View highlights of recent state legislation
Find out about the whistleblower law in your state

Constraining Public Employee Speech: Government’s Control of its Workers’ Speech to Protect its Own Expression

Source: Helen Norton, Duke Law Journal, Vol. 59, 2009

From the abstract:
This Article identifies a key doctrinal shift in courts’ treatment of public employees’ First Amendment claims – a shift that imperils the public’s interest in transparent government as well as the free speech rights of more than twenty million government workers. In the past, courts interpreted the First Amendment to permit governmental discipline of public employee speech on matters of public interest only when such speech undermined the governmental employer’s interest in efficiently providing public services. In contrast, courts now increasingly focus on – and defer to – government’s claim to control its workers’ expression to protect its own speech.

More specifically, courts increasingly permit government to control its employees’ expression while at work, characterizing such speech as the government’s own for which it has paid with a salary. This trend frustrates a meaningful commitment to republican government by allowing government officials to punish, and thus deter, whistleblowing and other valuable on-the-job speech that would otherwise facilitate the public’s ability to hold the government politically accountable for its choices. Courts also increasingly consider government workers to be speaking “as employees” even when away from work, deferring to government’s assertion that its association with employees who engage in certain off-duty expression undermines its credibility in communicating its own contrary views. Implicit in courts’ reasoning is the premise that a public entity’s employment relationship with an individual who engages in certain expression communicates a substantive message to the public that the government is entitled to control. Courts’ unfettered deference to such claims permits government agencies to fire workers for any unpopular or controversial off-duty speech to which the public might object, potentially enforcing an expressive orthodoxy as a condition of public employment.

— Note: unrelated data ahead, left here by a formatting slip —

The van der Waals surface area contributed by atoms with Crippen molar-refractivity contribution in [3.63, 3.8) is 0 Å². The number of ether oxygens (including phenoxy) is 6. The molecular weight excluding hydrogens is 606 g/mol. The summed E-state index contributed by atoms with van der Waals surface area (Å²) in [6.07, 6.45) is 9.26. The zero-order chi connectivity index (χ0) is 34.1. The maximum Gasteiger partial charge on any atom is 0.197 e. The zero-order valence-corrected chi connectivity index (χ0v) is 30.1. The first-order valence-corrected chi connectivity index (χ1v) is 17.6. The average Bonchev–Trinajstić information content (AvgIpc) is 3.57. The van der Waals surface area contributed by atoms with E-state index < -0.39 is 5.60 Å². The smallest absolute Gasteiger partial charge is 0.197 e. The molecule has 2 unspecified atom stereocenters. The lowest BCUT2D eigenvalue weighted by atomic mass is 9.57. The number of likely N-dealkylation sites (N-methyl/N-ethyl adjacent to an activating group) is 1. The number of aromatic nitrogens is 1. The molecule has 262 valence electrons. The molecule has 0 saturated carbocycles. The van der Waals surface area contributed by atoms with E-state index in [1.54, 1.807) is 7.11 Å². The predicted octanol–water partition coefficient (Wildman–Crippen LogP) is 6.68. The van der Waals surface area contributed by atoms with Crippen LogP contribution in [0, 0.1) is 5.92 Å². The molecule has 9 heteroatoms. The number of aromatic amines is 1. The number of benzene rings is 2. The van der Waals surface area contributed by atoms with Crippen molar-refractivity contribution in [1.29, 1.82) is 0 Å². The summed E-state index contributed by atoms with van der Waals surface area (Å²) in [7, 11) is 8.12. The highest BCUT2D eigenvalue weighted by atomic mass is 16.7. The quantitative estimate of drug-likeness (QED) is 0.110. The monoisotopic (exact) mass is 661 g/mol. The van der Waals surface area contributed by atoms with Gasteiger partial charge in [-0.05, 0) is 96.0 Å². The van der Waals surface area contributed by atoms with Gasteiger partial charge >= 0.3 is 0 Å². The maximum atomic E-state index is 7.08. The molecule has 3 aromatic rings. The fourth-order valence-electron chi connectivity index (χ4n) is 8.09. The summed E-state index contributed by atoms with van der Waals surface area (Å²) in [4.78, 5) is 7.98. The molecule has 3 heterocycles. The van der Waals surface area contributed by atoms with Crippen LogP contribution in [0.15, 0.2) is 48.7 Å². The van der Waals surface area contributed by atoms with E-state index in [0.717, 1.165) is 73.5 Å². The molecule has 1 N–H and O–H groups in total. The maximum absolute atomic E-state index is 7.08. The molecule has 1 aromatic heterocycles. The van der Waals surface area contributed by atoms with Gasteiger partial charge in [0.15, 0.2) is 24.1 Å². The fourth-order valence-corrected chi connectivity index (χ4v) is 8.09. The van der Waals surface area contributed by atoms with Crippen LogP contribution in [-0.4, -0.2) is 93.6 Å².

To be sure, government speech is as valuable as it is inevitable. But taken together, these trends lead to the rejection of government workers’ First Amendment claims in a growing number of cases that undermine workers’ free speech rights as well as the public’s interest in transparent government. More careful attention to what it is that government seeks to communicate – and whether that message is actually impaired by employee speech — can help us capture and accommodate government’s expressive interests while providing greater protection for workers. This Article thus proposes a less deferential approach to assessing government’s expressive claims, exploring both categorical and contextual frameworks for identifying with greater precision that comparatively small universe of worker speech that actually threatens government’s legitimate speech.

Whistleblower Protection Program: Better Data and Improved Oversight Would Help Ensure Program Quality and Consistency

Source: Government Accountability Office, GAO-09-106, January 27, 2009